Living Columns & Blogs

Heart to heart

Later this week we will enter the month of February, cue the hearts, flowers and Valentine’s Day. While we have love on the brain, I would like to challenge us to change our perceptions of love. By dealing with the heart in a slightly different way. Our hearts are one of the most important organs in our bodies and February is American Heart Month.

There are non-controllable factors that contribute to cardiovascular disease including; family history of heart disease, being of African American descent, being a woman after menopause and getting older. The good news is most chronic diseases including CVD are caused by modifiable behaviors. The three most common risk behaviors are lack of physical activity, poor nutrition, and lack of weight management. The Macon-Bibb County Cooperative Extension Office encourages you to love yourself and make small changes that can decrease your risk for heart disease.

Changing your diet: Most of us do not get the appropriate servings of fruit and vegetables per day. A small change like ensuring that you have a serving of fruit or vegetables at every meal can do wonders for your heart. Fruits and vegetables are high in fiber and low in calories, which aids in weight management. Try incorporating a variety of vegetables into your diet. Try adding kale, asparagus and seasonal fruits such as blueberries and cherries. I also have found that drinking fruit and vegetable smoothies can also increase fruit and vegetable intake.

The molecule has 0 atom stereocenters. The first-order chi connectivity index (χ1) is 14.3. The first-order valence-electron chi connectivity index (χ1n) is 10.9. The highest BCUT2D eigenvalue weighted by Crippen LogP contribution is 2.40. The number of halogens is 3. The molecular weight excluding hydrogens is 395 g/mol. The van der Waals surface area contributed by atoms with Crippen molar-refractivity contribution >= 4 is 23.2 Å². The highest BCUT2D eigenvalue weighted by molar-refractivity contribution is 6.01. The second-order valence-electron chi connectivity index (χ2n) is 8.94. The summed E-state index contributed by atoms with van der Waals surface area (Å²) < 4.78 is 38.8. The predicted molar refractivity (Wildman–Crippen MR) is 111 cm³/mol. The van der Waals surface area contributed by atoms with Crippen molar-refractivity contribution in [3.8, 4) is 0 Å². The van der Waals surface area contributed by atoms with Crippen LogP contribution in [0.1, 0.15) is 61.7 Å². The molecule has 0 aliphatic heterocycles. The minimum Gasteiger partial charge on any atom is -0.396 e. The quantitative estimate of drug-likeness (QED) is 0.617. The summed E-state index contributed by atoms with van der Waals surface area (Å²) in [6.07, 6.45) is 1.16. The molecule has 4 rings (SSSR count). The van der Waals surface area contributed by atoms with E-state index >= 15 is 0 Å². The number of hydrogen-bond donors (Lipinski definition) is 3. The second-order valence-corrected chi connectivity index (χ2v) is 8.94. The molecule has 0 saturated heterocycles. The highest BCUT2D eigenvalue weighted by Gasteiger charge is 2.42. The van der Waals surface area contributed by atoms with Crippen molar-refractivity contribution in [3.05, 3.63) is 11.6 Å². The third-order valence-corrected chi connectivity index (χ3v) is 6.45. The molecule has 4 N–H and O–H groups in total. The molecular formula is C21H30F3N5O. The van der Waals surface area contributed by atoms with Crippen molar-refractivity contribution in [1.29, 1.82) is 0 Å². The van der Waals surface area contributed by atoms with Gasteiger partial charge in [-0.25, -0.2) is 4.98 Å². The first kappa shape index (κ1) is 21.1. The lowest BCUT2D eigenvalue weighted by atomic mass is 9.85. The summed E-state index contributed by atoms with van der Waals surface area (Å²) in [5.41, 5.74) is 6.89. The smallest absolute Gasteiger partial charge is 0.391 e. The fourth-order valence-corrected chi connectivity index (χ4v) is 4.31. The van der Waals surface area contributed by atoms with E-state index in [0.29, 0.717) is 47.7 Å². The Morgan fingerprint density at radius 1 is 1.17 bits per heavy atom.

Spice it up: How you prepare your foods is just as important as what you eat. Reducing the amount of sodium in our foods is essential to good heart health. I understand we are a foodie-based society and no one likes bland food, but there are other ways to have foods taste great without adding sodium. Using spices and herbs adds flavor without adding the extra fat and calories to our foods. If you’re going for an Italian inspired meal for instance, try using garlic powder, thyme, oregano and basil. Switching from garlic and onion salt to garlic and onion powder is also a small step that could bring big returns.

Make the Effort: In a society where binge-watching several seasons of our favorite shows is the norm, physical activity is going to take effort on our part. Again, small changes can make huge differences. Walking is a cost-effective and easy way to get moving. Walk the entire grocery store, to the mailbox or to the corner. I took my own advice and began walking. I am ashamed to say at first it was rather difficult. I could not walk around the block. Yikes! I kept at it and now I can walk around the block twice. Whoohoo! I had to build up to it though. I started with a small goal of walking to the end of my block. Somewhere along the way I added a pedometer app to my phone. The app let me know how many steps I took daily and it served as a reminder to get up and get moving. My family also joined in. The children and my husband began to join me on my evening walks. Winning! Love yourself Middle Georgia.

Keishon J. Thomas is a Family Consumer Sciences county agent for UGA Extension-NW District. She can be reached at thomaskj@uga.edu.

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